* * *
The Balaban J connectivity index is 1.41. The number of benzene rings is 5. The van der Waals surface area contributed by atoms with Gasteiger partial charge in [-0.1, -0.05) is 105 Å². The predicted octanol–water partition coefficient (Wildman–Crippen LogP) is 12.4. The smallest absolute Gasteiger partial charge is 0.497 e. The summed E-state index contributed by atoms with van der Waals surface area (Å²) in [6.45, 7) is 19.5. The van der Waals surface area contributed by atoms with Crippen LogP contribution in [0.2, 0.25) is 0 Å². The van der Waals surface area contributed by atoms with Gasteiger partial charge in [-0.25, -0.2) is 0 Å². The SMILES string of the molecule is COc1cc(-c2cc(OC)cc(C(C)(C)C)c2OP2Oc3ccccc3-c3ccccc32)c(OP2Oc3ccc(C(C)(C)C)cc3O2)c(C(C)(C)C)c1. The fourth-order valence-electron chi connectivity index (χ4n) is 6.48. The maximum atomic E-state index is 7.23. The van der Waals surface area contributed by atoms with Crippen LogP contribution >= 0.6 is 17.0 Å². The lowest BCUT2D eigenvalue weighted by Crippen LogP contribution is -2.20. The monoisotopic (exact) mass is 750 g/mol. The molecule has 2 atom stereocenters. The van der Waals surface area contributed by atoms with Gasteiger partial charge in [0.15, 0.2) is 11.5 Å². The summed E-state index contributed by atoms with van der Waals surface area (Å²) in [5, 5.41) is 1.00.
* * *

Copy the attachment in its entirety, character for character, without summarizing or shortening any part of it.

The Balaban J connectivity index is 1.41. The number of benzene rings is 5. The van der Waals surface area contributed by atoms with Gasteiger partial charge in [-0.1, -0.05) is 105 Å². The predicted octanol–water partition coefficient (Wildman–Crippen LogP) is 12.4. The smallest absolute Gasteiger partial charge is 0.497 e. The summed E-state index contributed by atoms with van der Waals surface area (Å²) in [6.45, 7) is 19.5. The van der Waals surface area contributed by atoms with Crippen LogP contribution in [0.2, 0.25) is 0 Å². The van der Waals surface area contributed by atoms with Gasteiger partial charge in [-0.25, -0.2) is 0 Å². The SMILES string of the molecule is COc1cc(-c2cc(OC)cc(C(C)(C)C)c2OP2Oc3ccccc3-c3ccccc32)c(OP2Oc3ccc(C(C)(C)C)cc3O2)c(C(C)(C)C)c1. The fourth-order valence-electron chi connectivity index (χ4n) is 6.48. The maximum atomic E-state index is 7.23. The van der Waals surface area contributed by atoms with Crippen LogP contribution >= 0.6 is 17.0 Å². The lowest BCUT2D eigenvalue weighted by Crippen LogP contribution is -2.20. The monoisotopic (exact) mass is 750 g/mol. The molecule has 2 atom stereocenters. The van der Waals surface area contributed by atoms with Gasteiger partial charge in [0.15, 0.2) is 11.5 Å². The summed E-state index contributed by atoms with van der Waals surface area (Å²) in [5, 5.41) is 1.00.